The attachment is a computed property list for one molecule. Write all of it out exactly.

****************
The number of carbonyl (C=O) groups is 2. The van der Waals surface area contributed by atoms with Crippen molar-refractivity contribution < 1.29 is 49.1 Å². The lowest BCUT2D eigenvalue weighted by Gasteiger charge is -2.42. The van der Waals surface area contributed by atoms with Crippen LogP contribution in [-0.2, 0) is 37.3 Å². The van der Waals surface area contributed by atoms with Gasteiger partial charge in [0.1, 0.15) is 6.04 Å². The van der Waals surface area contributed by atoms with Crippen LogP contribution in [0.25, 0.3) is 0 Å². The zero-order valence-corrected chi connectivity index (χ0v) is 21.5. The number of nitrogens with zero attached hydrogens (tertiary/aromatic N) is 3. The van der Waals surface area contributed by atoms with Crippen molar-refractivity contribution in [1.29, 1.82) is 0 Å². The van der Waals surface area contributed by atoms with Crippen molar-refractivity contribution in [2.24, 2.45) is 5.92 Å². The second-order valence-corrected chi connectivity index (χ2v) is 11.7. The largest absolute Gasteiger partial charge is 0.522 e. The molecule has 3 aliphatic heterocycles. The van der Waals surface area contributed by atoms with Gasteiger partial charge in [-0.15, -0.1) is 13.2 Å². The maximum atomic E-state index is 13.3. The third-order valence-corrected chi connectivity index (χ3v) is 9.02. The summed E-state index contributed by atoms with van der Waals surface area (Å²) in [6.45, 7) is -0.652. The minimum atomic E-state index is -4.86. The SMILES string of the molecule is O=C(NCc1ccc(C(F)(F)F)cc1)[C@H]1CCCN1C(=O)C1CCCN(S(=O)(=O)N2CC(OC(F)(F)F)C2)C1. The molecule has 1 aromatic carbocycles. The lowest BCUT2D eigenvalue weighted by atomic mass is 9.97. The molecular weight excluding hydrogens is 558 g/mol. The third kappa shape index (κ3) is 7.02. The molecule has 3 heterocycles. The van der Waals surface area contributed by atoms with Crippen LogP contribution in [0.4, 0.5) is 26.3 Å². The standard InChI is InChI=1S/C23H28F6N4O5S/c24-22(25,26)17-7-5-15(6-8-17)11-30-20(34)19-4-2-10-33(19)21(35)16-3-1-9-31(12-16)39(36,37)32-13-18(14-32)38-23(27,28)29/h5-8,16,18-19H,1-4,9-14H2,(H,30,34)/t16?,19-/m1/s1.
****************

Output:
The number of carbonyl (C=O) groups is 2. The van der Waals surface area contributed by atoms with Crippen molar-refractivity contribution < 1.29 is 49.1 Å². The lowest BCUT2D eigenvalue weighted by Gasteiger charge is -2.42. The van der Waals surface area contributed by atoms with Crippen LogP contribution in [-0.2, 0) is 37.3 Å². The van der Waals surface area contributed by atoms with Gasteiger partial charge in [0.1, 0.15) is 6.04 Å². The van der Waals surface area contributed by atoms with Crippen LogP contribution in [0.25, 0.3) is 0 Å². The zero-order valence-corrected chi connectivity index (χ0v) is 21.5. The number of nitrogens with zero attached hydrogens (tertiary/aromatic N) is 3. The van der Waals surface area contributed by atoms with Crippen molar-refractivity contribution in [1.29, 1.82) is 0 Å². The van der Waals surface area contributed by atoms with Crippen molar-refractivity contribution in [2.24, 2.45) is 5.92 Å². The second-order valence-corrected chi connectivity index (χ2v) is 11.7. The largest absolute Gasteiger partial charge is 0.522 e. The molecule has 3 aliphatic heterocycles. The van der Waals surface area contributed by atoms with Gasteiger partial charge in [-0.15, -0.1) is 13.2 Å². The maximum atomic E-state index is 13.3. The third-order valence-corrected chi connectivity index (χ3v) is 9.02. The summed E-state index contributed by atoms with van der Waals surface area (Å²) in [6.45, 7) is -0.652. The minimum atomic E-state index is -4.86. The SMILES string of the molecule is O=C(NCc1ccc(C(F)(F)F)cc1)[C@H]1CCCN1C(=O)C1CCCN(S(=O)(=O)N2CC(OC(F)(F)F)C2)C1. The molecule has 1 aromatic carbocycles. The lowest BCUT2D eigenvalue weighted by atomic mass is 9.97. The molecular weight excluding hydrogens is 558 g/mol. The third kappa shape index (κ3) is 7.02. The molecule has 3 heterocycles. The van der Waals surface area contributed by atoms with Crippen LogP contribution in [0.4, 0.5) is 26.3 Å². The standard InChI is InChI=1S/C23H28F6N4O5S/c24-22(25,26)17-7-5-15(6-8-17)11-30-20(34)19-4-2-10-33(19)21(35)16-3-1-9-31(12-16)39(36,37)32-13-18(14-32)38-23(27,28)29/h5-8,16,18-19H,1-4,9-14H2,(H,30,34)/t16?,19-/m1/s1.